Joining the ranks of modern art greats such as Roy Lichenstein and Andy Warhol, Jeff Koons has unveiled the 17th BMW Art Car at Paris' Centre Pompidou today. This unveiling is not only a highly anticipated moment, but it is also quite a rushed one, as it has only been two months since BMW announced its partnership with Koons to create the latest BMW Art Car. For this project, Koons reworked the powerful M3 GT2 and the Koons creation will be racing in the endurance-centric 24 Hours Le Mans race like all the other BMW Art Car predecessors.
Without an insider's peek, it is difficult to imagine the amount of work that went into designing the BMW Art Car. The collaborative affair is not as simple as a few sketches here and there and making a fast rendition on a CAD program. Because the BMW M3 GT2 will be partaking in an actual race, aerodynamics is as important as aesthetics, and as any race car enthusiast (or physics major college student) will be able to tell you, even one ounce of paint makes a tangible difference. As such, when dressing the car in Koon's design, Koons and BMW has to take the physics and speed into consideration, and as such, both material use and application become key concerns in creating the new BMW Art Car.
The design and production process was quite a tedious one. Koons flew back and forth to Germany to work closely with the BMW engineering and design team to ensure that the car will be performing at optimum speed. First, Koons worked with a 3D CAD program to simulate application of his designs to the car, and examine it from all angles. Then, the 3D design was rendered in 2D so it can be printed on a wrapping vinyl to be applied by hand to the car. The application was a painstaking process and the colors were brought to life with the help of double clear-coating.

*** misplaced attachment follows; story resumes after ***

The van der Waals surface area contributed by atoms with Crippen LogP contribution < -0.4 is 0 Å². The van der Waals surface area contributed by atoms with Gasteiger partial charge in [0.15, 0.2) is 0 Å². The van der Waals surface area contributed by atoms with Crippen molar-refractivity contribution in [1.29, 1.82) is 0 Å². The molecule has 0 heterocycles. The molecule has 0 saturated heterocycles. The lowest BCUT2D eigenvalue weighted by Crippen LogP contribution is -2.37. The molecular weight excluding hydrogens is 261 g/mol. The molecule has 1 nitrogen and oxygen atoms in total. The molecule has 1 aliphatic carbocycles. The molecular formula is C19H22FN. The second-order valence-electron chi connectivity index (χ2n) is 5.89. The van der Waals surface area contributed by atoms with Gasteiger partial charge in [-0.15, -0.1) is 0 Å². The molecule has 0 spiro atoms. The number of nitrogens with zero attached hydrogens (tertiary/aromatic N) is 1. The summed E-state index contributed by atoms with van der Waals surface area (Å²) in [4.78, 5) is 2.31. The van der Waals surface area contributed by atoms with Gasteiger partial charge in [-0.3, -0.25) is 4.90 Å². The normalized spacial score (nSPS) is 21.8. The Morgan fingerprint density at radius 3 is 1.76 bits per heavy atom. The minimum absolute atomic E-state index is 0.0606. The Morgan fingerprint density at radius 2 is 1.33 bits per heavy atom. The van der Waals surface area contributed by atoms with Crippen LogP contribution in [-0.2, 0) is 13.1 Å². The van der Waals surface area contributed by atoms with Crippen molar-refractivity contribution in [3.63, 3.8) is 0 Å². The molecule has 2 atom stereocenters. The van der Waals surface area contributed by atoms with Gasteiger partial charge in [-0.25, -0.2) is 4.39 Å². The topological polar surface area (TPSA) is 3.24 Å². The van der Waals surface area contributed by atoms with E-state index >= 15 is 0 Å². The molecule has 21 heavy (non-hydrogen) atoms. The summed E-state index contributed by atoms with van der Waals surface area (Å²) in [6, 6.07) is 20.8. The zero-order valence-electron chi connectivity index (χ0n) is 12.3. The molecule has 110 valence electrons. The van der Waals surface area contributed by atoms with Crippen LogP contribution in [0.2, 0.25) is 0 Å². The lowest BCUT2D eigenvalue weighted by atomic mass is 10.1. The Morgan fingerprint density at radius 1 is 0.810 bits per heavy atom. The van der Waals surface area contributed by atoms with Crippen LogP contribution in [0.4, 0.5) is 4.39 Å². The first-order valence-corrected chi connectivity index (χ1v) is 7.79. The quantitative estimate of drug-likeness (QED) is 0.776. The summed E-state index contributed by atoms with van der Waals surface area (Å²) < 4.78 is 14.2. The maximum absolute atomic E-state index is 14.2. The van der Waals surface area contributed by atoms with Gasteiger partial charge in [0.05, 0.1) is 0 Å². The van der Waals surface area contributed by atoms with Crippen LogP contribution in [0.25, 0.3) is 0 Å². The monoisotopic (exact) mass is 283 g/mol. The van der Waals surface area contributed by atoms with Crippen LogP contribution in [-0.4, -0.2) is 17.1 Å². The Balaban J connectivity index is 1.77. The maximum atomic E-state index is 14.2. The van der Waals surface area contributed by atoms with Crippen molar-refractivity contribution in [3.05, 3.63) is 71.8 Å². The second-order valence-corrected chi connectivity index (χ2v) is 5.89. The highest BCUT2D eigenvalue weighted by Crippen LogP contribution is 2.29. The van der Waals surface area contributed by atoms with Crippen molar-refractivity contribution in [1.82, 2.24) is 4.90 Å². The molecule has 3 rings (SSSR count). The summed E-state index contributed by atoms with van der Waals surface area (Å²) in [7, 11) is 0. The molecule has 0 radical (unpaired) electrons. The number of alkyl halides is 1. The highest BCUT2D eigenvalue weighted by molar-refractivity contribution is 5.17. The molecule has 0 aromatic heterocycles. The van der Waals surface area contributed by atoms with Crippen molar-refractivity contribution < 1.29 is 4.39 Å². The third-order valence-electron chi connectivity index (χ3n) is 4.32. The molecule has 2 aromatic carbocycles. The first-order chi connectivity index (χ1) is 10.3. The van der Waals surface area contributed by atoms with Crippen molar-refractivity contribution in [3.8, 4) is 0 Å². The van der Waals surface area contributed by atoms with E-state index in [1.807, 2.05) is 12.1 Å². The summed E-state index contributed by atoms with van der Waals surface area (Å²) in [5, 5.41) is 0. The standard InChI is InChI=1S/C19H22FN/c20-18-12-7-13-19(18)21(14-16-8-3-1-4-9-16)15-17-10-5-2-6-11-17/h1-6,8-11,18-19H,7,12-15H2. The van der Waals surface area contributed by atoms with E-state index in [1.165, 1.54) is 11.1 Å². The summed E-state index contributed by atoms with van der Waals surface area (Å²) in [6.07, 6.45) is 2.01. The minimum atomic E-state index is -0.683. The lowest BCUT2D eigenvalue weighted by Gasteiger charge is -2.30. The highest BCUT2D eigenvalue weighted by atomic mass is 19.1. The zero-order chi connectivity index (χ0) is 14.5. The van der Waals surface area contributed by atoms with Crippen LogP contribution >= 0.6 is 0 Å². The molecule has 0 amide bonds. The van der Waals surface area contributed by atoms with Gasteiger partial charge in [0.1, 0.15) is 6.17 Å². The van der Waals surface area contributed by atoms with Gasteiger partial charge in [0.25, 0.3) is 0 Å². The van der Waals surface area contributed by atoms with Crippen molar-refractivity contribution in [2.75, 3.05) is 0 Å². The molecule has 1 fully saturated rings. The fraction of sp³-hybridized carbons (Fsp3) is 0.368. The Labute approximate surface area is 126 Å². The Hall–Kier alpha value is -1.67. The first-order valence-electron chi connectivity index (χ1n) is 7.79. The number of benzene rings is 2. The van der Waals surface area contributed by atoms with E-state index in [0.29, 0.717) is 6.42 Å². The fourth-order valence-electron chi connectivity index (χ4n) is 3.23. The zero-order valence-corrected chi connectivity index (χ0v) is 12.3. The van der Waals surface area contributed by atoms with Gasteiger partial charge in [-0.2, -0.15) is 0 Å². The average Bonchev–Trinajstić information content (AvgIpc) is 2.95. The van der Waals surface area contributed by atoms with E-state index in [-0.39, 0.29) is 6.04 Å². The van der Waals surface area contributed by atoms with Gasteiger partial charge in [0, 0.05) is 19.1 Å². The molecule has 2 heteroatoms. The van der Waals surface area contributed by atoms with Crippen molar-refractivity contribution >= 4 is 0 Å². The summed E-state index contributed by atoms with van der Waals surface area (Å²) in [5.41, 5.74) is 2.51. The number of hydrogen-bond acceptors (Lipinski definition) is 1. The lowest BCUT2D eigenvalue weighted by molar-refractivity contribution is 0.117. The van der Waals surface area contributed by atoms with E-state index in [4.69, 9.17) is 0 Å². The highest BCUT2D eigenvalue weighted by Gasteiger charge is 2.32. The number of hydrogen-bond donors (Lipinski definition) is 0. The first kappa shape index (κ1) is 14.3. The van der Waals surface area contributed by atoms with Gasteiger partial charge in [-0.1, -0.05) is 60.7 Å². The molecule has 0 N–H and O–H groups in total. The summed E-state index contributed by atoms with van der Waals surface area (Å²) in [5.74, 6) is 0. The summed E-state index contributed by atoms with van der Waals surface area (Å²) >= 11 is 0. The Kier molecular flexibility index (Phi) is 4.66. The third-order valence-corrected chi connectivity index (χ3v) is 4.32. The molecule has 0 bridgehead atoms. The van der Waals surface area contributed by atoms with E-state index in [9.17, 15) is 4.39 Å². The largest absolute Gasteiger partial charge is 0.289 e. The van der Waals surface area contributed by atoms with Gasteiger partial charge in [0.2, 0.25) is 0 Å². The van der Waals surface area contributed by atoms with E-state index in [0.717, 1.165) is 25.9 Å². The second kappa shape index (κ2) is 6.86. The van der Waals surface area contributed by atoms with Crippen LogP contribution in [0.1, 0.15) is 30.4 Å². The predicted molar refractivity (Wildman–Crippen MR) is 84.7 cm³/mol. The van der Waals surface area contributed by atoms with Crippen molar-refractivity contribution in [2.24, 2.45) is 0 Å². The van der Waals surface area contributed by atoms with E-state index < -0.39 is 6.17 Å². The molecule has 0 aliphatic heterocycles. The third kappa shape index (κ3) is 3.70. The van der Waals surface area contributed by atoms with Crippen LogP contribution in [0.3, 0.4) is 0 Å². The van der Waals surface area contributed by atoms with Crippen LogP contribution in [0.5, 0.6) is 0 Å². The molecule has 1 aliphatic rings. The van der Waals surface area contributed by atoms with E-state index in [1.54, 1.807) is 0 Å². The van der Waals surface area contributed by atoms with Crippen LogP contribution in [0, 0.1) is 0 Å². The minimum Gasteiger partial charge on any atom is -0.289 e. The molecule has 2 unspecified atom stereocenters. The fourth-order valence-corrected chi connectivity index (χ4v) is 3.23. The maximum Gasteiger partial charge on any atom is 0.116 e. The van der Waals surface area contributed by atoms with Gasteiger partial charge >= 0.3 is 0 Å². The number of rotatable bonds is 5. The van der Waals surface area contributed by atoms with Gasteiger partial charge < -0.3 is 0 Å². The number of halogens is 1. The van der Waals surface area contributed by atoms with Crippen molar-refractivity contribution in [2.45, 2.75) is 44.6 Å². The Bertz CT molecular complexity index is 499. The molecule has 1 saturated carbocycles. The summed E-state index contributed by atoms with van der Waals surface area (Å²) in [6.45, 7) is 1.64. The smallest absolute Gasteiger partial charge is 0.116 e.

Steering a little away from the technical talk, Koon's design is very much about power, and bringing the intangible concept of speed into visual life. A kaleidoscopic range of colors are finished in hard edge as hundreds of overlaying stripes to convey both energy and velocity. In addition, graphics of debris were added to the rear of the car to visually stimulate and suggest power and performance. Also on the rear, two graphic rings are applied to represent supersonic acceleration.
Check out the behind the scenes video where we can follow Koons through his creative process, the BMW Art Car's production process, and also see a clip of Koons test driving at Sebring.
Also, stay tuned for more coverage to come as the Jeff Koons x BMW Art Car makes its appearance at the 24 Hours Le Mans next weekend from Jun 12 to Jun 13.